I’ve been retired from blogging for almost six months, which in Internet Years is like six millennia. This whole post should be simply a Vine clip, right? You probably missed my retirement party when I retired from blogging. The guys all chipped in on a gold-toned watch. The inscription on the back “Did you notice the green squiggly lines?” was particularly touching.
What could draw me out of retirement? The fame? The money? Well seeing how I saw neither of those while I was blogging I’d have to say no. It was actually a blog post that my esteemed and ridiculously talented co-worker Terry White wrote entitled “5 Myths About Adobe Creative Cloud” a couple of months ago.
It is a good post, and features a photo of Nessie, the famed cryptid from Scotland. Which instantly makes me think of the show “In Search Of” which I loved as I child and honestly, creeped me out as well. Myths about Bigfoot or UFOs are still cool in my book, but myths about products…not so much. I always considered myself more Mulder than Scully but here I am dispelling myths, shining my over-powered flashlight on the the dark shadows of misinformation and confusion that IT have about the Creative Cloud.
1) Creative Cloud is virtualized or streamed
Wait, isn’t that pretty much the same as Terry’s #1 myth “I don’t want to run my Applications in a web browser!”??? Yes, but mine is phrased slightly differently, which in the world of blogging is legit. Seriously though, this gets brought up continually and it is worth mentioning again that the Creative Cloud is a new method of distributing our creative desktop applications but they are still applications that are installed and run the old school way. They still take up GBs of your hard drive. Oh wait, I wasn’t supposed to highlight that fact. Shrug. But you get it. Our beefy products like Photoshop work best installed on systems with lots of RAM and a modern GPU. Now, it has to be stated that virtualization technology is rapidly evolving and advancements like virtualization of the GPU is just plain awesome. But, the Creative Cloud at present remains a way to download the software from the Cloud, not run the applications in a browser or thin client.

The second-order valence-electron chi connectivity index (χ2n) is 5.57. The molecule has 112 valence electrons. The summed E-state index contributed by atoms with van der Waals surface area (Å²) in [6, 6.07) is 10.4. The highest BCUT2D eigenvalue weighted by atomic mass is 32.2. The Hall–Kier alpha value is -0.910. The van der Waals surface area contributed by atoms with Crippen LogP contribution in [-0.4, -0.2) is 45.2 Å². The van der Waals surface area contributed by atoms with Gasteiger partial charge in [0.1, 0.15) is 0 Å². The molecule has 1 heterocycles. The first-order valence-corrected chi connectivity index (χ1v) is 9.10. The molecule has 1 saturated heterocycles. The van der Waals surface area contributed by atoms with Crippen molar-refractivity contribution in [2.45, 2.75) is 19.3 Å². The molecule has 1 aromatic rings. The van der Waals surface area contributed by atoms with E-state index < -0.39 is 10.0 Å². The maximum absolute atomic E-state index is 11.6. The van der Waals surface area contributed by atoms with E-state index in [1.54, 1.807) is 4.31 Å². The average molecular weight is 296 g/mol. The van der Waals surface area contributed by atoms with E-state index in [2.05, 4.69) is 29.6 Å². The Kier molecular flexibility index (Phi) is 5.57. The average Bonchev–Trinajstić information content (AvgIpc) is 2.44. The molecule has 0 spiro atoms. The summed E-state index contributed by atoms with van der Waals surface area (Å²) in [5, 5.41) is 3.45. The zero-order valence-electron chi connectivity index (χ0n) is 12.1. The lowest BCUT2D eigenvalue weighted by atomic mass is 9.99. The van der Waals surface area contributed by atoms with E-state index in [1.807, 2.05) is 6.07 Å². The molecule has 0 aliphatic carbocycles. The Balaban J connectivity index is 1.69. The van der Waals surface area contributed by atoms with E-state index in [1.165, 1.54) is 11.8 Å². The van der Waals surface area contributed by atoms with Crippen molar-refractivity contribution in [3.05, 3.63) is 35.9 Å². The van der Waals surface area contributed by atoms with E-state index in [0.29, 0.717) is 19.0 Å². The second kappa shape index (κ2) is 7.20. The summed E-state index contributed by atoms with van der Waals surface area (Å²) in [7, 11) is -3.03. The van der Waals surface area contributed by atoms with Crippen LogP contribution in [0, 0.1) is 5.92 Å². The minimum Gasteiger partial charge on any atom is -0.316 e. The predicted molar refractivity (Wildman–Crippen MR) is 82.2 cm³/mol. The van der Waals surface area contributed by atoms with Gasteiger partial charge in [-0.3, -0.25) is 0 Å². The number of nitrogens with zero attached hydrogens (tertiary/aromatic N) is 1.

2) Creative Cloud can’t be deployed
What? After spending the last 3-4 years trying to do right by the IT community by making packaging tools like AAMEE, licensing tools like APTEE, and updating solutions like AUSST and RUM do you really think we’d roll out a major offering and forget about the IT deployment infrastructure your organization has invested in? Seriously?